Lending Club Update – November 2009 Performance

During the month of November, my net annualized return with Lending Club took a bit of a tumble. The reason for this is that the loan from my “High Risk” portfolio that had gone into default was finally written off. Once this happened, my net annualized returns dipped into the high 8% range, though they’ve since recovered to just shy of 9.2%.

In other news, two more loans showed up as late during November. In one case, Lending Club has worked with the borrower to get them on a payment plan (I’m still investigating exactly what this means) and in the other case, the borrower has subsequently made some partial payments.

Because these loans were being paid on time and in full for several months before getting into trouble, and because the borrowers appear to still be interested in making good on their obligations, I remain cautiously optimistic that they will get back on track. I have, however, activate my FOLIOfn account (accessible through the Lending Club login) and might try my hand at selling one or both of these at a discount on the secondary market.

Once again, I had a couple of borrowers pay off their loans early, so I’ve re-deployed that cash (along with some additional funds that I’ve added to my account). I now have around 180 active loans with a net annualized return (as noted of above) of roughly 9.2%.

As before, I’m planning more of the same… I’ll be steadily adding money every month, and reinvesting the repayments as they come in. I’ve already changed some of my loan selection criteria, and will be looking closely at the three troubled loans in hopes of identify additional risk factors that can be avoided in the future.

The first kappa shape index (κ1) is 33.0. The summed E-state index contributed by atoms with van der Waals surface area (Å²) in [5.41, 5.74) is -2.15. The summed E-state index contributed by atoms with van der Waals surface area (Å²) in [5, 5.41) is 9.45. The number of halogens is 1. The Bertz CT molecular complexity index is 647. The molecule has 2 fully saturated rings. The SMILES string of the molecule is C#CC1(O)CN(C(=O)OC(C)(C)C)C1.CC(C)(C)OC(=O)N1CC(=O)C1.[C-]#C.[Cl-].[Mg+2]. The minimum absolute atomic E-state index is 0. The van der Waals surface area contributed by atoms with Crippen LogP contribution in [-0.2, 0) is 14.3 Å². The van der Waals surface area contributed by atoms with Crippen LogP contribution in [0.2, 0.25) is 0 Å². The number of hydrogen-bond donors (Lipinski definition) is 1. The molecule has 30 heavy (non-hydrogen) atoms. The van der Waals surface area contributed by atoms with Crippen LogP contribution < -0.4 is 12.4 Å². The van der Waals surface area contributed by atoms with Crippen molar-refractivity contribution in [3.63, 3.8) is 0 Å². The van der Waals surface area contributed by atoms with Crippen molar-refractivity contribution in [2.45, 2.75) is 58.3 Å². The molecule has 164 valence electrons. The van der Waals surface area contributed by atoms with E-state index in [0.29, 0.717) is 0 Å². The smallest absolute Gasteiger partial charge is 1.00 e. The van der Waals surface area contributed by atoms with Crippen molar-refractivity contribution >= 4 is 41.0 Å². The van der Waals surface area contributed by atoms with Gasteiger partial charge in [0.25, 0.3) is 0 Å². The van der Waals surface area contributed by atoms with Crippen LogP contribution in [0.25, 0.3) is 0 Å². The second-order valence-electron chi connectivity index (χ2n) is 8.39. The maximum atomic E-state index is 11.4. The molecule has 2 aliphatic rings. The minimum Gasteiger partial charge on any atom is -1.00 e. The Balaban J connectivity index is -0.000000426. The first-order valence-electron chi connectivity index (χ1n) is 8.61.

Look for a followup post in the not too distant future where I talk about what exactly I’m looking for when I select Lending Club loans. As always, if you’ve been investing with Lending Club, I’d love to hear about your experiences in the comments section.

22 Responses to “Lending Club Update – November 2009 Performance”

  1. Anonymous

    I’ve been a lending club investor for about a year. Quite a few thousand invested. At my peak had 34 outstanding loans with none even in the grace period. The ‘return’ statistics are misleading. New loans are rarely in trouble. As the commenters above note, once a borrower is in trouble, the probably of eventual default goes up. So far I’ve had only one write-off, with perhaps two more coming. The problem is that every default brings your total return down fast. IMHO, lending club’s outragious statistics are dependent on new lenders coming in. As the whole portfolio ages, the returns will come down to a more realistic few percent. The real problem I’ve experienced (and I have 40 years of real-world business experience), is that borrowers sometimes lie. There really is no recourse if a borrower has mispresented his situation, not disclosed an important fact, or outright lied. But, you’ll find out in the end and be stuck with it. “no tree grows to the sky”.

  2. Anonymous

    I only have $500 invested in lending club, but am getting a 14.78% return. I have 23 loans.
    I bought a note a couple of weeks ago on the FOLIOfn platform for about $7 which was 80 days late. Less than a week later the loan was paid in full for $25!

  3. Anonymous

    I sold 2 notes recently for the first time. Both notes were held for about 6 months with not a single late payment and I priced them pretty close to principle+interest price. In 6 months I made over 6% on the notes. Not bad.

  4. Hey all, just logged into my LC account and saw that one of the late loans is back to being current, and the other one (on the payment plan) got the first (reduced) payment a bit of three weeks early. That one is still listed as late because the borrower is currently making reduced payments, but it’s definitely good to see progress.